For almost as long as I have been a Christian I have had trouble with some of the ways the church operates. I assumed that this, in many cases, was simply because I didn’t grow up in the church and therefore was not used to the particulars of church culture. However, I have recently done some studying on Charles G. Finney and have learned a little about some of the ‘why’s of the church.
It appears to me that unless you are a liturgical church, if you are evangelical you do church like Finney did church. Charles Finney was a Presbyterian evangelist in the mid 19th century who has radically shaped the way the church operates, for better or for worse.
I have long been a proponent of the idea that orthodoxy (right belief) produces orthopraxy (right living) or what you believe determines how you live and it seems to me that this was very true for Charles Finney. His beliefs determined how his ministry operated. Finney said:
Religion is the work of man, it consists entirely in the right exercise of the powers of nature. It is just that and nothing else. When mankind become religious, they are not enabled to put forth exertions which they were unable before to put forth. They only exert powers which they had before, in a different way, and use them for the glory of God. A revival is not a miracle, nor dependent on a miracle, in any sense. It is a purely philosophical result of the right use of constituted means–as much as any other effect produced by the application of means 
Finney developed the means that he used, and we continue to use today because be believed that revival and salvation were purely in the reach of natural man without the working of God. If he could create the right set of circumstances then man could be convinced to make a decision to be saved. And making this decision is a simple matter of will to Finney because as he said man simply “exerts powers” already in his power to good instead of evil, he denies the idea of original sin which has been held as an orthodox Christian belief for its entire existence. This belief system, that man is not inherently evil by nature, having inherited this nature from his father Adam has a name, Pelagianism a heresy that has been condemned by the church since the 413AD.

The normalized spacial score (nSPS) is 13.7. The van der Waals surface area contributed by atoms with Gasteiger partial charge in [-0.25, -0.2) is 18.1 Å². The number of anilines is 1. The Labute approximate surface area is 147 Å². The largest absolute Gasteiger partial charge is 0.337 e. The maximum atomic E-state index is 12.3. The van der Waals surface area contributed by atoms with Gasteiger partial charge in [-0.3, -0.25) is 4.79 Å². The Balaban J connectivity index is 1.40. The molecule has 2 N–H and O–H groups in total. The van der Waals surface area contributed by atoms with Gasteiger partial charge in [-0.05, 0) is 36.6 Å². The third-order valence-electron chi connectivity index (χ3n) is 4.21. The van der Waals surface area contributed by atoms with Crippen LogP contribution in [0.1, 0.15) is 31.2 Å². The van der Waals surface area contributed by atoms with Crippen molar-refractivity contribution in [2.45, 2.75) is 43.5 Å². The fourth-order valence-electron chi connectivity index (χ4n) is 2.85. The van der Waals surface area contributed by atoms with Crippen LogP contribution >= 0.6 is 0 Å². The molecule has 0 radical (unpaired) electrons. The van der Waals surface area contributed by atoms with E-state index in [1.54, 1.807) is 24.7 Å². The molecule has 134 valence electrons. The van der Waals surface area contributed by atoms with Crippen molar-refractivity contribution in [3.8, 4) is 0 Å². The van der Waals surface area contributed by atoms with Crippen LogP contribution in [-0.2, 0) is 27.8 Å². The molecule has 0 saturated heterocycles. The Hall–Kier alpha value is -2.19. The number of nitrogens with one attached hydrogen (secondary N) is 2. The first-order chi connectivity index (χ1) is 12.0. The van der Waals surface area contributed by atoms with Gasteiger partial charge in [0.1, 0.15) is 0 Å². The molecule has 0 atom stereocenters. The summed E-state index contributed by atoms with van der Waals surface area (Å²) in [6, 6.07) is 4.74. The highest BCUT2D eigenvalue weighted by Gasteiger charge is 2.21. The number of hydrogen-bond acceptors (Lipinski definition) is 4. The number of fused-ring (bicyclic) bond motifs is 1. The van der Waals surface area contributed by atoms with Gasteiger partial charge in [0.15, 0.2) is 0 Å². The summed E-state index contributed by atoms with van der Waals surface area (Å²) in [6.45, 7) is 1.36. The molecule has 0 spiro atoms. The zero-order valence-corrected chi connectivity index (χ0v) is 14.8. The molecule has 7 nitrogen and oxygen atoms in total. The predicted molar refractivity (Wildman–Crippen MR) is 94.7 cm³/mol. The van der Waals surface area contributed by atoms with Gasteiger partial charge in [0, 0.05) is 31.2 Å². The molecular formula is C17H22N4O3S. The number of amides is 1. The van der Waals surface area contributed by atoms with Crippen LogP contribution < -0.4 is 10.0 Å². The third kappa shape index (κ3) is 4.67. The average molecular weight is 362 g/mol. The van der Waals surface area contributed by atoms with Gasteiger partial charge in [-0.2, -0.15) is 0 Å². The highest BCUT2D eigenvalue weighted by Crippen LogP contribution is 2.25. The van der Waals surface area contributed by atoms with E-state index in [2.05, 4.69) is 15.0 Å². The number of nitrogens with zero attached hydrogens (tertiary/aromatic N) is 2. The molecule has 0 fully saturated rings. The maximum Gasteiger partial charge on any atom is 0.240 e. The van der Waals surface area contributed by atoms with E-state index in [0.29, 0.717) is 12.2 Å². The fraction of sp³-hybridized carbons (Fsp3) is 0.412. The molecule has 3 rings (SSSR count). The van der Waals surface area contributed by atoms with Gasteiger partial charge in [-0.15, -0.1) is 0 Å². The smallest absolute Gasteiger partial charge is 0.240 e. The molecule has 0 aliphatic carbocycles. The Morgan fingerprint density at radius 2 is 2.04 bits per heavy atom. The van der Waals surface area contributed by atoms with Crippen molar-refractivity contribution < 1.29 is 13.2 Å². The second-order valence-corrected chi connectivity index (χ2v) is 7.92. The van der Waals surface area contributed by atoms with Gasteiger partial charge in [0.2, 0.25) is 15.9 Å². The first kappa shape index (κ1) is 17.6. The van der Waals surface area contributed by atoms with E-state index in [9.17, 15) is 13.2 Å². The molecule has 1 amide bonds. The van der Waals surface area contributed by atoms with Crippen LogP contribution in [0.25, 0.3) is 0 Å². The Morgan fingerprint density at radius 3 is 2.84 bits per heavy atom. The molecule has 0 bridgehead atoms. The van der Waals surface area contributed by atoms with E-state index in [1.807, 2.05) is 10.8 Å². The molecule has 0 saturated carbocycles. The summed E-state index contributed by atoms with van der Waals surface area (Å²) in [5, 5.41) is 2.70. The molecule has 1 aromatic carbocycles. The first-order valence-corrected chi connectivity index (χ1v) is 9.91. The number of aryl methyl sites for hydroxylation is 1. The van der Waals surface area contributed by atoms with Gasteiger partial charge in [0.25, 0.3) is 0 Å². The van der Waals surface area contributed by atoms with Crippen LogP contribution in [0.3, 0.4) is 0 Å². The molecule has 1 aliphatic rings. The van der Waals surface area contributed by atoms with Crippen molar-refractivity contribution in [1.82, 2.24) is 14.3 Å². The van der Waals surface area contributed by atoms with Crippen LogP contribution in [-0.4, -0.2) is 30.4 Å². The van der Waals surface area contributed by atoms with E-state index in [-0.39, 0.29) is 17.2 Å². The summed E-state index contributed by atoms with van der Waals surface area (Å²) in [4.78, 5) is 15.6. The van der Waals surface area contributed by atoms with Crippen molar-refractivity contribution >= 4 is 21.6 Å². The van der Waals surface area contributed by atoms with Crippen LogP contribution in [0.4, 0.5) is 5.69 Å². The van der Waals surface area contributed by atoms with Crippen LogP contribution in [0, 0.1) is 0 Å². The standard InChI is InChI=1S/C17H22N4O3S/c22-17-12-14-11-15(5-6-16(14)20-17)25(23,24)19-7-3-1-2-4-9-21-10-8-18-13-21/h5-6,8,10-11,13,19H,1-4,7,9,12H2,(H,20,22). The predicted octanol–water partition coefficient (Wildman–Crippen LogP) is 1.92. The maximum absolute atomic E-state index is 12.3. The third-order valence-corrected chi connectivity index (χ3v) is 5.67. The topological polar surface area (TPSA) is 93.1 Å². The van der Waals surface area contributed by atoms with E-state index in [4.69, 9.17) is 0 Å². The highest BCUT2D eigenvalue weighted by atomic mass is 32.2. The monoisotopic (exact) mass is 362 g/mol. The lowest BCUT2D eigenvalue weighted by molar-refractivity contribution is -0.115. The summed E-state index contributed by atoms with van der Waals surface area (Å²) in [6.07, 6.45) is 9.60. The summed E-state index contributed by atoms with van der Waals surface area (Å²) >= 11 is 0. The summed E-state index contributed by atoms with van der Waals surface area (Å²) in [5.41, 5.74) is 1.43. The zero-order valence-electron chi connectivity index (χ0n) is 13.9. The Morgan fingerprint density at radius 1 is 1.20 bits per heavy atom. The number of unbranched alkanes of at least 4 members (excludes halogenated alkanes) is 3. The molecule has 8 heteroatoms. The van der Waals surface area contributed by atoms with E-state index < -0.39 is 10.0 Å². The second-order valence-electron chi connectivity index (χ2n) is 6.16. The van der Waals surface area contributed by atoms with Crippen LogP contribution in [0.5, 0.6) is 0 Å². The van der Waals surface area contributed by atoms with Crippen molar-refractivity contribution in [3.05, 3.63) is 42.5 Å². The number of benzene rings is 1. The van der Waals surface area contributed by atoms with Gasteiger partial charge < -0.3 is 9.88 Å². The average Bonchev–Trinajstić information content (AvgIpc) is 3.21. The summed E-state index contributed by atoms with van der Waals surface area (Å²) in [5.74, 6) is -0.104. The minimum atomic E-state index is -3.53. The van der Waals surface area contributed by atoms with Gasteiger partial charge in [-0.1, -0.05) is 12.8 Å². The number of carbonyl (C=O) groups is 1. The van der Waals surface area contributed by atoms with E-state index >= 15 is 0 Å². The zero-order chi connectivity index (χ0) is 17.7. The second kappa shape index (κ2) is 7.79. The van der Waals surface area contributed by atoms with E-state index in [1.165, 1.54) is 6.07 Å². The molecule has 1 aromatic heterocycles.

Whether you believe Armenian or Reformed, believe in resistible or irresistible grace all Christians believe agree that it takes a miracle of God, that we call grace in order for a sinner to be converted.
Backed by this system of heretical belief Finney developed what became to be known as the “New Measures” among them, directly naming local ‘sinners’ as well as ministers who were not sympathetic to his new means, and an ‘anxious bench’ where we derive our altar calls and our emotional appeals as Finney put it “The evangelist must produce excitements sufficient to induce sinners to repentance”  And when these ‘excitements’ were not enough as Cross puts it:
The revival engineers had to exercise increasing ingenuity to find even more sensational means to replace those worn out by overuse. In all of these ways the protracted meeting, though only a form within which the measures operated, helped the measures themselves grow even more intense, until the increasing zeal, boiled up inside of orthodoxy, overflowed into heresy.
It seems to me that we had until recently continued in this vain of looking for greater and greater excitements at the cost of orthodoxy. I say until recently because at least in the circles I frequent this seems to be on the decline.
Although Finney’s methods and ‘excitements’ were consistent with his heretical Pelagianism beliefs I wonder if many ministers who do not share his beliefs continue with his methods because they don’t see the inconsistency. But he drew crowds and to keep the attention of the people once Finney left local ministers were forced to create the same atmosphere as the traveling evangelist. Consider that Finney only needed a handful of messages because his audience was constatnly changing, while the local minster had to have a different message every week. But to keep people coming and attract other from outside the church ministers have continued to use Finney’s methods. Is it because they have become expected or becuase “it works” or other reasons?
And understand I don’t think preaching has to be dry and boring because in our culture people will simply tune out if there is at least not some level of entertainment. And if don’t hear the gospel then the preaching is to no effect but coercion and emotional manipulation, while may crowd the altar, does not necessarily produce true conversions. Only God can do that, we should just feel honored that he has decided to do that through the preaching of his word.
 B. B. Warfield, Perfectionism (Philipsburg, NJ: Presbyterian and Reformed), p. 184
 Whitney R. Cross, The Burned-Over District: The Social and Intellectual History of Enthusiastic Religion in Western New York, 1800-1850 p 12-13